• They’re authorizing all sorts of critical transactions online. 

Up until now, most people have assumed online business was safe because most online companies require a username and password to do business. We now know, however, that that’s not enough.  Imagine a world where every instruction could be cryptographically verified with an identity before every important transaction. Imagine if a business could confirm that a specific person authorized this wire transfer, signed this power of attorney form, authorized this sale, etc. It’s about more than knowing your customer. It’s about trusting your customer. 

But, businesses aren’t doing verification before all of these important transactions in a customer’s lifecycle. It’s impossible to ask customers to show ID every time they want to use the bank’s platform - it’s just too much friction. Banks also can’t implement, operate and manage a full suite of fraud or risk tools for every single button on their website. This is why fraudsters are winning. 

Fraud is rising and consumers are unprotected. So, regulators are stepping in and writing legislation that puts the liability for fraud on businesses. Now, it’s your problem to solve. What’s happening is that financial institutions are now getting sued when fraud happens on their platform.

It's possible to have certainty with every customer interaction

The inevitable next question is how can businesses reliably add identity assurance to every single interaction? It’s impossible to achieve this if a business uses one system to verify wire authorization, another system to sign documents and another system to submit a loan application. Businesses can achieve certainty, by having a single identity layer that’s bound to any interaction. Businesses need one system whether a customer needs to sign, notarize, authorize, click or verify their identity.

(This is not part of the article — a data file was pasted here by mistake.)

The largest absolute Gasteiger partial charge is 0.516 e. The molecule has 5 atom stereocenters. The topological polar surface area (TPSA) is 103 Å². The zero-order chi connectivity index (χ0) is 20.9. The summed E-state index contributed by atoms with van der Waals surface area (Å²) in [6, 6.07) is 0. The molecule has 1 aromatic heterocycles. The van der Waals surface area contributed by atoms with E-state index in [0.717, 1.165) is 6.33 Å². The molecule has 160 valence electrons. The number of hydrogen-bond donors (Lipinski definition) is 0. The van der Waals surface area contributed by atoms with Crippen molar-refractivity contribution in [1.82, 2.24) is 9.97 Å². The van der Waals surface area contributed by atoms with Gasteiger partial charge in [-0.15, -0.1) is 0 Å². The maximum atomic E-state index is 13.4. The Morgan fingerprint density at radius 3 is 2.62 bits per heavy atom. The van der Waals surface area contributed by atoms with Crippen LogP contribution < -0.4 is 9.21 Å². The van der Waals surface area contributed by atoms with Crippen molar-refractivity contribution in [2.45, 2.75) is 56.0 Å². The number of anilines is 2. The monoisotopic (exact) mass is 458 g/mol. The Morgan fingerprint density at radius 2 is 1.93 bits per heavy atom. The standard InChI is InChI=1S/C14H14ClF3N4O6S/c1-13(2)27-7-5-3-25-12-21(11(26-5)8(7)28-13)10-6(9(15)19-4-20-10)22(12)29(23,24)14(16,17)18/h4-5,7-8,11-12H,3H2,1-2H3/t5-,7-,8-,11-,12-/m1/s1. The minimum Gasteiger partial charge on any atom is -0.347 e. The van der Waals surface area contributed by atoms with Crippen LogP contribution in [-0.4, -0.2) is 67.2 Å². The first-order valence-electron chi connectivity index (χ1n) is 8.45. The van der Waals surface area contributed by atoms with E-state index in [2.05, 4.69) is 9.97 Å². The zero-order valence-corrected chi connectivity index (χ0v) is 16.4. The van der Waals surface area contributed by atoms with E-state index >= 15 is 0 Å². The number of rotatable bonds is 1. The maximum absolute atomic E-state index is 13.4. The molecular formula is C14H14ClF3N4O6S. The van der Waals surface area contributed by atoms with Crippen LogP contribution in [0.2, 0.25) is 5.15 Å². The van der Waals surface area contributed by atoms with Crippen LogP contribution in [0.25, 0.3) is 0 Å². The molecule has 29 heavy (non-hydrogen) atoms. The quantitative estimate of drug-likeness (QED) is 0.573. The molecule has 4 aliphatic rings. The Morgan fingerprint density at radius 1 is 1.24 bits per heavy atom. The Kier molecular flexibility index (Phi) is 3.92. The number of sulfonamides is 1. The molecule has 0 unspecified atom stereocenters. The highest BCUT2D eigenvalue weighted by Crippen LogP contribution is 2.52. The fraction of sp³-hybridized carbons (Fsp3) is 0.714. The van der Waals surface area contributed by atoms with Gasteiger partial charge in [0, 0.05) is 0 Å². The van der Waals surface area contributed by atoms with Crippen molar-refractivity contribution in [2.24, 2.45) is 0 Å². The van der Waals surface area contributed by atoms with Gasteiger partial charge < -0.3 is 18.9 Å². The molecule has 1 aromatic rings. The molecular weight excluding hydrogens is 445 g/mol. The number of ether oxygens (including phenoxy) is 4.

Any universal identity layer needs to provide the following services:

  • It needs to be a platform that understands state laws and has those requirements built in.
  • It’s a platform that can be used to sign or notarize documents, and even perform identity verification when there’s nothing to sign.
  • A platform’s identity verification methods must be be audited and certified (i.e. NIST IAL2)
  • You need a dynamic customer experience so that customers can step up to a trusted agent in real time (like a notary) when a person’s identity is in question
  • You need real-time fraud monitoring that takes in data (like email address age, IP location, ID verification and more) to determine if a signature is being forged
  • A platform needs to furnish documents, evidence and artifacts provides proof a person authorized or signed, and these artifacts need to be cryptographically secure so they can’t be tampered with.
  • Most of all, you need a platform that saves identity so a consumer does not have to scan their ID every single time they need to interact with your company. 

This is why we’ve built Proof – to bring trust to every transaction on the internet. This is just the tip of the iceberg as far as rising concerns about fraud. Over the coming weeks, we’ll share a series of blog posts of the innovation we’re delivering in fighting fraud. Stay tuned.